Walking in a warming world6 Sep 2021
Although covid currently dominates the news, climate change is quite possibly the biggest issue the world is grappling with.
Walking can be part of the solution. Walking rather than driving is a way of reducing emissions, so Victoria’s Climate Change Strategy aims for 25% of transport trips to be undertaken via active transport by 2030. Currently around 90% of active transport trips are made on foot.
But while every effort should be made to reduce emissions and climate change, the warming has already begun. As the planet heats up, we will need to find ways to cope in the coming decades.
So what will a warming Australia mean for walking and how can we make sure we can keep stepping out in the future?
Likely impacts of climate change on walking
Climate change will result in generally warmer or hotter weather and probably a drier climate with more extreme weather events, including storms, floods and bushfires. Generally speaking this can be expected to make walking less comfortable in the summer and inland areas and possibly more comfortable in the winter and cooler locations. However Victoria Walks' social media engagement suggest that summer heat is already a bigger deterrent to walking than winter cold.
Providing shade over walking paths and minimising urban heat more generally will be increasingly important to maintain summer walking.
Climate change threatens important locations for recreational walking. Sea level rise threatens beaches, coastal walking paths and tracks. Flooding events may damage important recreational paths along waterways and storms could damage or block paths in forest areas. Bushfire will be an increasing risk for people walking in natural areas, especially in regional Victoria and the urban fringe.
Managing the risks to walking
To keep walking into the future, we'll need to increase weather protection in the street through shop canopies and street trees for shade.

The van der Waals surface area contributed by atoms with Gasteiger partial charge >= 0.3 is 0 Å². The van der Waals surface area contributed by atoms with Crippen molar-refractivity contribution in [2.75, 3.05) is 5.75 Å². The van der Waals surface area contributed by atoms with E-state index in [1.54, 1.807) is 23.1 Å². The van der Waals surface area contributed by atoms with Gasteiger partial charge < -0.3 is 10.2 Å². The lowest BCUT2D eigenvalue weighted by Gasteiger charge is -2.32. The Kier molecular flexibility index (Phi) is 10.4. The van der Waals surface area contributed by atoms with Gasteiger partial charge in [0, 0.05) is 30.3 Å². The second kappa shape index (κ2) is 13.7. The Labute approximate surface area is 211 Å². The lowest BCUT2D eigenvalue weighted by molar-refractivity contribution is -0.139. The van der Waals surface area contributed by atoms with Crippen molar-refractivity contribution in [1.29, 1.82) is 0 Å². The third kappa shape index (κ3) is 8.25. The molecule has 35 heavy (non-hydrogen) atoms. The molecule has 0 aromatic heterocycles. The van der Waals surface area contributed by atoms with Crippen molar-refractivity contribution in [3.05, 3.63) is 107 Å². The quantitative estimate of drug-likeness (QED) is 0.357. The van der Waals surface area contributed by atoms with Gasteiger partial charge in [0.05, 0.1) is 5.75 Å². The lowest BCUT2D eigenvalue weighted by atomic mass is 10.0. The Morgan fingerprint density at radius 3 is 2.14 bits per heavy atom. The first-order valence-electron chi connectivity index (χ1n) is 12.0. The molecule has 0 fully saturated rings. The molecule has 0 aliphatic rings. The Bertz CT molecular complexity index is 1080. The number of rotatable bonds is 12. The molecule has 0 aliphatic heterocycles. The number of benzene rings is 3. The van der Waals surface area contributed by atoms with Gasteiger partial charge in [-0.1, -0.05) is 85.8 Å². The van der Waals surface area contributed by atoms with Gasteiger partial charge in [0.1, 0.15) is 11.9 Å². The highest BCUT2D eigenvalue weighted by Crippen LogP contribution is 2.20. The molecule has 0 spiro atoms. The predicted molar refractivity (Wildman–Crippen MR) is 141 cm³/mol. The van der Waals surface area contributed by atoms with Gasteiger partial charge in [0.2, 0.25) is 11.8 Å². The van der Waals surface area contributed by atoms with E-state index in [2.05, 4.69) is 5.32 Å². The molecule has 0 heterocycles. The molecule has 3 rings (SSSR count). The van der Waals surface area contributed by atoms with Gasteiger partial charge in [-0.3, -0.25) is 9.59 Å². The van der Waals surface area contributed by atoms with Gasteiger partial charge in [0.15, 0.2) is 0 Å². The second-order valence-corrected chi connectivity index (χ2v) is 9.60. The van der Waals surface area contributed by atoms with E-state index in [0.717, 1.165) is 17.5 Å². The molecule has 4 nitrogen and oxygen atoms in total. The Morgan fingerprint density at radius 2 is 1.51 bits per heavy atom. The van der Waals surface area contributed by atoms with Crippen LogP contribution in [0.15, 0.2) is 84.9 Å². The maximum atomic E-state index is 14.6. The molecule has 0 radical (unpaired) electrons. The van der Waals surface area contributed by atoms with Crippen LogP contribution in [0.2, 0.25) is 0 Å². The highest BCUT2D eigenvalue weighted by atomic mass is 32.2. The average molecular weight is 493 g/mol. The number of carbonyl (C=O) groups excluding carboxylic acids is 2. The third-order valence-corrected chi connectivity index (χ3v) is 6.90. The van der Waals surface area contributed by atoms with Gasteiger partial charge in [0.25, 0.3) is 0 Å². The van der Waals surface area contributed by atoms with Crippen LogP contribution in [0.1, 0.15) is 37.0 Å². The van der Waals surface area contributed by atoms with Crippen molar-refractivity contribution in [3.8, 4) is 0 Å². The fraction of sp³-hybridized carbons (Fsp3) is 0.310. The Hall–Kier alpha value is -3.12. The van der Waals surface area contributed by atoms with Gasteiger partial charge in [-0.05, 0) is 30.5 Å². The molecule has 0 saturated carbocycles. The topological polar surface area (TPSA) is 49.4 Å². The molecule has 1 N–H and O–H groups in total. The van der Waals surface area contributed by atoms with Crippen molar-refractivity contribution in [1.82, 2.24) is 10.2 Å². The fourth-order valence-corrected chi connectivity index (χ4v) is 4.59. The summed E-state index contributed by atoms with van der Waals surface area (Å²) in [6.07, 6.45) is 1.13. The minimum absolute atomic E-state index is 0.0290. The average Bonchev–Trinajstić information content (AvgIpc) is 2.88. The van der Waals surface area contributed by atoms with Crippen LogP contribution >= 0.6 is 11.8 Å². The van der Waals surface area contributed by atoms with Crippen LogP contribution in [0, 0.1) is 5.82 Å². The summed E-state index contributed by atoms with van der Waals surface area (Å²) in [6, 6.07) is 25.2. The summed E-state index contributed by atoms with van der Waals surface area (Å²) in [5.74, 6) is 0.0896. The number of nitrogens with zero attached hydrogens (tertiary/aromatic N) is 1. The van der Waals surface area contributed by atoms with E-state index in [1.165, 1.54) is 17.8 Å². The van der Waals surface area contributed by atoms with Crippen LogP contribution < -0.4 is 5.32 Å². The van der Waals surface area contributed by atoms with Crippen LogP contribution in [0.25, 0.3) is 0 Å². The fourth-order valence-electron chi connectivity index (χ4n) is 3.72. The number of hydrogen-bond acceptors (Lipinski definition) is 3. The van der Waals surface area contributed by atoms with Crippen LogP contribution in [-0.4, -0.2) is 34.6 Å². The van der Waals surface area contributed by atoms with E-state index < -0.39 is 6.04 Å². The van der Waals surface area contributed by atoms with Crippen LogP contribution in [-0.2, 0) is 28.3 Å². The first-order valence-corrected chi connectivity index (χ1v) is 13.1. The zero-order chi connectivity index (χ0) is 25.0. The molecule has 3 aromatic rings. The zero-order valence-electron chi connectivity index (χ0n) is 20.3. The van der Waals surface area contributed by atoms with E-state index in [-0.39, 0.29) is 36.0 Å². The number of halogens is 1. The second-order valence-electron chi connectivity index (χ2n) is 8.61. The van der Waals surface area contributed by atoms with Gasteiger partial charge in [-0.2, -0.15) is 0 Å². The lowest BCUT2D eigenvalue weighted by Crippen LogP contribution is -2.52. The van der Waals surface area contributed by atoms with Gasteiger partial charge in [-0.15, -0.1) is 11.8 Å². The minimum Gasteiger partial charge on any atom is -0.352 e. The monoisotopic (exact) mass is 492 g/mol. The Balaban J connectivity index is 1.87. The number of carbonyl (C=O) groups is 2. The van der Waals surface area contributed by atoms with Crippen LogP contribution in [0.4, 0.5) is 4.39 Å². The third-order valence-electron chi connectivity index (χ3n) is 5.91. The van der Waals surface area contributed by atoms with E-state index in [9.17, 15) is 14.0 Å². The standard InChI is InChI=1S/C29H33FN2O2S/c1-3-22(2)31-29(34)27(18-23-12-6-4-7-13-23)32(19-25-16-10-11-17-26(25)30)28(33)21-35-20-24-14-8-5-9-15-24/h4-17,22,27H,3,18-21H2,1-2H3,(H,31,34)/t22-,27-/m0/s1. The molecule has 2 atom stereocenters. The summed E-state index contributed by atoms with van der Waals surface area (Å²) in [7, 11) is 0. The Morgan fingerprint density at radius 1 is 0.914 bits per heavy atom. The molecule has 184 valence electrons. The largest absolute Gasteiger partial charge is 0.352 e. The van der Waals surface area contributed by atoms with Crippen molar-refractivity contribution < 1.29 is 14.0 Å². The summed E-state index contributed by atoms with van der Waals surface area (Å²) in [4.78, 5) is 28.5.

The Victorian Government is aware of the need to green the suburbs to reduce the urban heat island affect, where hard surfaces absorb heat and make the streets even hotter than the background temperature. Tree canopies can reduce the temperatures of the surfaces they shade by 10-25°C. The government have initiated a welcome $5 million program to plant trees in Melbourne’s western suburbs. However, this should only be seen as the start of what needs to be an ongoing program of investment.
And while tree planting anywhere is useful, it will be important to target efforts to provide street trees adjacent to the footpath to provide shade for walkers. Trees in a central median or neighbouring properties look good and help cooling, but will not provide optimal shade for people walking. Local councils should be actively encouraged and funded by the Government to provide additional street trees.
Apart from street trees, we will need to retrofit existing off-street car parks with trees and avoid constructing new at-grade car parks, along with broader efforts to reduce urban heating from hard surfaces.
Other measures needed include:
- Minimise delays in crossing the road that leave people exposed to the weather while they wait. While all road users value their time and dislike waiting, only people walking or riding are exposed to the elements in the street environment while they wait.
- Ensure climate change responses such as electric vehicle charging do not compromise access to the footpath or other walking paths.
- Support adaptation of the public transport system.
- Manage the threat to key recreational corridors along rivers from increased flooding, with a contingency fund to repair damaged paths.
- Prioritise drainage of key walking connections prione to flooding, such as train station underpasses.
- Maintain public access to the coast, including walking along the coast, as sea level rises.
- Manage increased bushfire risk in recreational open space areas.
Victoria Walks recently provided detailed comments on climate change adaptation for walking to the state government (link below). Let's hope that we can enjoy a cool walk into the future.
Story by Duane Burtt